Short Fiction: Fog

Foggy MorningSarah took her coffee out onto the back porch and looked out over the sprawling vista. The sun was just beginning to crest on the horizon, and the hazy morning fog painted the landscape with an indistinct brush.

So many mornings like these rushed back to her—memories of dew-dampened shoes as she scampered after her father through the tall grass. Time and again they’d ambled to the pond at daybreak… drizzly springs, humid summers, cool autumns. Even once or twice in the winter. Sometimes they’d bring back a grand haul and Mom would make a sumptuous feast. More often than not, they’d sit at the edge of the water and talk.

So much fun. So many memories.

Now the frivolity of youth was gone. She had to consider more practical matters.

One last, deep breath of clean country air, then Sarah turned and headed inside. Dad sat at the table, right where she’d left him, his cup of coffee cool and untouched.


He jerked, startled out of whatever place his thoughts had wandered. His eyes widened. “Who—who are you? What are you doing in my house? Where’s Helen?” His gaze darted around the kitchen, and he rose on shaky legs. “Helen! What’d you do to her? Where is she?”

Sarah put her cup down and held her hands out to show she was no threat. “Dad, it’s me. Sarah. Your daughter.”

“My daughter is a baby. Helen!” He headed toward the hall and stumbled.

Sarah dashed forward and caught him before he crashed into the breakfront. He was so frail, she hardly had to expend any effort. She guided him back to his chair at the table and helped him get situated. “Are you all right? Did you get hurt?”

He looked up at her and his expression softened. “Sarah, honey. When did you get here?”

She smiled, kissed his forehead, and turned away before he could see the tears welling in her eyes. “More coffee, Dad? Something to eat?”

“How about eggs? Your mom made the best eggs. My efforts just never measured up.”

“Scrambled or over easy?”

“Over easy. Maybe toast and bacon?”

He shouldn’t eat bacon, but she didn’t argue. “Coming right up.” She put a pan on the stove, took butter and eggs out of the refrigerator. Popped a few pieces of bread in the toaster. “Dad, when did you last make eggs?”

“Oh, I don’t know. Last week, I think.”

It could have been last week, last month, last year—he would have no idea. Sarah’s stomach flopped thinking about it. The Formica counter had a scorch mark where it butted up to the stove. There’d been a fire.

Dear God, he could have burned the house down. He could have asphyxiated. The gas line could have exploded. She couldn’t lose him. Thinking of his death so soon after her mother had passed was a knife to her heart.

“Dad?” When he didn’t answer, she turned toward him. “Dad?”

But he was gone. The back door hung open.

Sarah darted outside and looked around. He was nowhere in sight. Where could he have gone to so quickly?

A splashing noise propelled her down the hill at breakneck speed. “Dad!” Would he know not to go near the pond? Would he remember how to swim if he fell in?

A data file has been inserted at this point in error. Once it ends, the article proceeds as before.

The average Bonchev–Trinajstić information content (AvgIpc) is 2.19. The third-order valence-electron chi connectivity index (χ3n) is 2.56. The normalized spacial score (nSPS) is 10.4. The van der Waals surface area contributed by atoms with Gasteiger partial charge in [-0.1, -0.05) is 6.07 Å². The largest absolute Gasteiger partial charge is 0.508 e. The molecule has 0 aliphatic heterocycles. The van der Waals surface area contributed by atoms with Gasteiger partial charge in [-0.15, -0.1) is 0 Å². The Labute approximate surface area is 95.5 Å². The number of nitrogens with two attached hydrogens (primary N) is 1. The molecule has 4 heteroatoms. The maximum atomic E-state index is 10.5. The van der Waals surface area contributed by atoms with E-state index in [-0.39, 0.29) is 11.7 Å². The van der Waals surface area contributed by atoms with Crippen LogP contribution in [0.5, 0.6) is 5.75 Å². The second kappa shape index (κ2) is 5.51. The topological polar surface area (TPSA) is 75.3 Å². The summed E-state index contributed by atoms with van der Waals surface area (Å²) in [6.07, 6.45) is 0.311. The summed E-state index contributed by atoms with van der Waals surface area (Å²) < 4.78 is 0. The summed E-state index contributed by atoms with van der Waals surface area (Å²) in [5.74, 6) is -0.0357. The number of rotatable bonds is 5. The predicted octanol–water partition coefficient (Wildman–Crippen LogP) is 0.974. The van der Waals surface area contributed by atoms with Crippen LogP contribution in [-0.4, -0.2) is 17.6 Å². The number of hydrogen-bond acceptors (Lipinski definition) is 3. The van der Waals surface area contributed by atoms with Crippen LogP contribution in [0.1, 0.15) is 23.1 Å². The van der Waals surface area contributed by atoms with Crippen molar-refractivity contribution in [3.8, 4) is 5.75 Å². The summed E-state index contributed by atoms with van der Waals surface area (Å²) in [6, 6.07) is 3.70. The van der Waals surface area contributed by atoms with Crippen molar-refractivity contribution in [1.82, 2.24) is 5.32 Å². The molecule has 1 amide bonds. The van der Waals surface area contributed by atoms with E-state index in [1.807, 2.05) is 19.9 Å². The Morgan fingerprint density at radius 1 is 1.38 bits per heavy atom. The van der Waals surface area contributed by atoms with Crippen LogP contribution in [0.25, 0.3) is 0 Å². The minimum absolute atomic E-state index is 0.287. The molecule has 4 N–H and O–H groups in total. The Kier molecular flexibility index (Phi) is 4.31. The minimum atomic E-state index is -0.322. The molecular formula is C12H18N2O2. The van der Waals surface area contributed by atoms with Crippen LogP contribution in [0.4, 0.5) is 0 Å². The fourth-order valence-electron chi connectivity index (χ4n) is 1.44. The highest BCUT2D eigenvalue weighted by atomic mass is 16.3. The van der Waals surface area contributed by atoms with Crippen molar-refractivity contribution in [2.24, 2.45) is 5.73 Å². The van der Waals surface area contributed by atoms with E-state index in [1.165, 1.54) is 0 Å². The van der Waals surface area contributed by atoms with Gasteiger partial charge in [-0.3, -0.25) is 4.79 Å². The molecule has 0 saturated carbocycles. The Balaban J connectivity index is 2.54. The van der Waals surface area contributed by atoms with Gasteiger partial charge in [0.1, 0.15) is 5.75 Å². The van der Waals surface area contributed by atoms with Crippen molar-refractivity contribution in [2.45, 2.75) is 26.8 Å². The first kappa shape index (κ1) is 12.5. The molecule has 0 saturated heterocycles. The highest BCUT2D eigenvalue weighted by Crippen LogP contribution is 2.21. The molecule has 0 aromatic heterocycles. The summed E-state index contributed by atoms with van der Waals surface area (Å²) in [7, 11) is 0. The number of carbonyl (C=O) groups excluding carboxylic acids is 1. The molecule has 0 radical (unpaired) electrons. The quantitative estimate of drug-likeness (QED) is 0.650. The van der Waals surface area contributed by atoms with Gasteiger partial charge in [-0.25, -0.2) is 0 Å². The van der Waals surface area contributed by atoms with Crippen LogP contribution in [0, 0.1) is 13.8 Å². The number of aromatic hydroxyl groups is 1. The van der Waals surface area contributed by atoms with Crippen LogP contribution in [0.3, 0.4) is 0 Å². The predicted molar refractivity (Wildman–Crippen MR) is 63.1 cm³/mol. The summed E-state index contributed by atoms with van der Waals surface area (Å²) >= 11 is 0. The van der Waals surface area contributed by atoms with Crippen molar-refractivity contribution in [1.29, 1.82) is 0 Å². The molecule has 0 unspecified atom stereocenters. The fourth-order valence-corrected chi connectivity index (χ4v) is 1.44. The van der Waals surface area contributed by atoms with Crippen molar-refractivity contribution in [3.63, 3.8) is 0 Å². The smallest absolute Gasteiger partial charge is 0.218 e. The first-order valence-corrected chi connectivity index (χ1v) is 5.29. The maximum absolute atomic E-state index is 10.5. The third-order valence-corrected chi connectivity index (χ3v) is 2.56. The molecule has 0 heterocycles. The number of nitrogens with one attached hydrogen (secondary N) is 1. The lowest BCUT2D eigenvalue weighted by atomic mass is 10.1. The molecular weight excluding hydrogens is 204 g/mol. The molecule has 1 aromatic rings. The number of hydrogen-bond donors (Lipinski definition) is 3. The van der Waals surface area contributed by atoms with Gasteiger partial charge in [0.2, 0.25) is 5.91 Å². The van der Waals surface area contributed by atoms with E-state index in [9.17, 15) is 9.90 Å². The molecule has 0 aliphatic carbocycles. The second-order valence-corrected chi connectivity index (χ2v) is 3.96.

She thundered toward the water, and a family of ducks took flight.

“Sarah. What’s the matter with you? You’re scaring the birds.”

Relief washed over her and she ran to him, threw her arms around him, and sobbed his name into his robe. “Dad.”

He embraced her and patted her back. “Sssh. It’s all right. They’ll come back.”

She sniffled and choked out, “Some things you can’t get back.”

He kissed her head. “I’m sorry, baby girl.”

Sarah took a deep breath. He hadn’t called her that in years. She swiped at her eyes, straightened her shoulders, and plastered a bright smile on her face. “Let’s go get breakfast.”

“Do you think we could have eggs and toast. And maybe some bacon?”

“Sure, Dad. Whatever you want.” She guided him away from the water, up the hill, and onto the porch. The stench of blackened toast wafted to her from the open door. Thank God she hadn’t put the bacon on to cook yet, or she could have burned down the house.

He turned and looked out over the grounds. “My, my. Going to be a hot one. Sun’s already burning off the fog.”

She followed his gaze and noted he was right. The fog had lifted. Things were bright and clear.

If only she could say the same for her father.

This post inspired by the WordPress daily prompt: Foggy.

Published by Staci Troilo

A writer fascinated with interpersonal relationships, the importance of family, and the relevance of heritage. Learn more at

15 thoughts on “Short Fiction: Fog

    1. Insidious is the perfect word. It’s so difficult for the patient and the family. Not only have we been through this with loved ones, I used to work at a nursing home and saw too many cases of this with our patients. It’s just terrible.

      Liked by 1 person

  1. That’s absolutely beautiful and heart-rending at the same time, Staci. The part that touched me the most is when she rushes to the water, and he says she’s scaring the birds. She breaks down and then we get this:

    He embraced her and patted her back. “Sssh. It’s all right. They’ll come back.”

    The whole piece is powerful, but that part in particular played havoc with my emotions.

    Liked by 2 people

    1. Thank you, Mae.

      We’ve watched too many family members suffer this indignity, and we’ve suffered right along with them. I pray for the day the disease is cured, and I hope this small piece of work can help spread awareness of the problem in the meantime.

      Liked by 2 people

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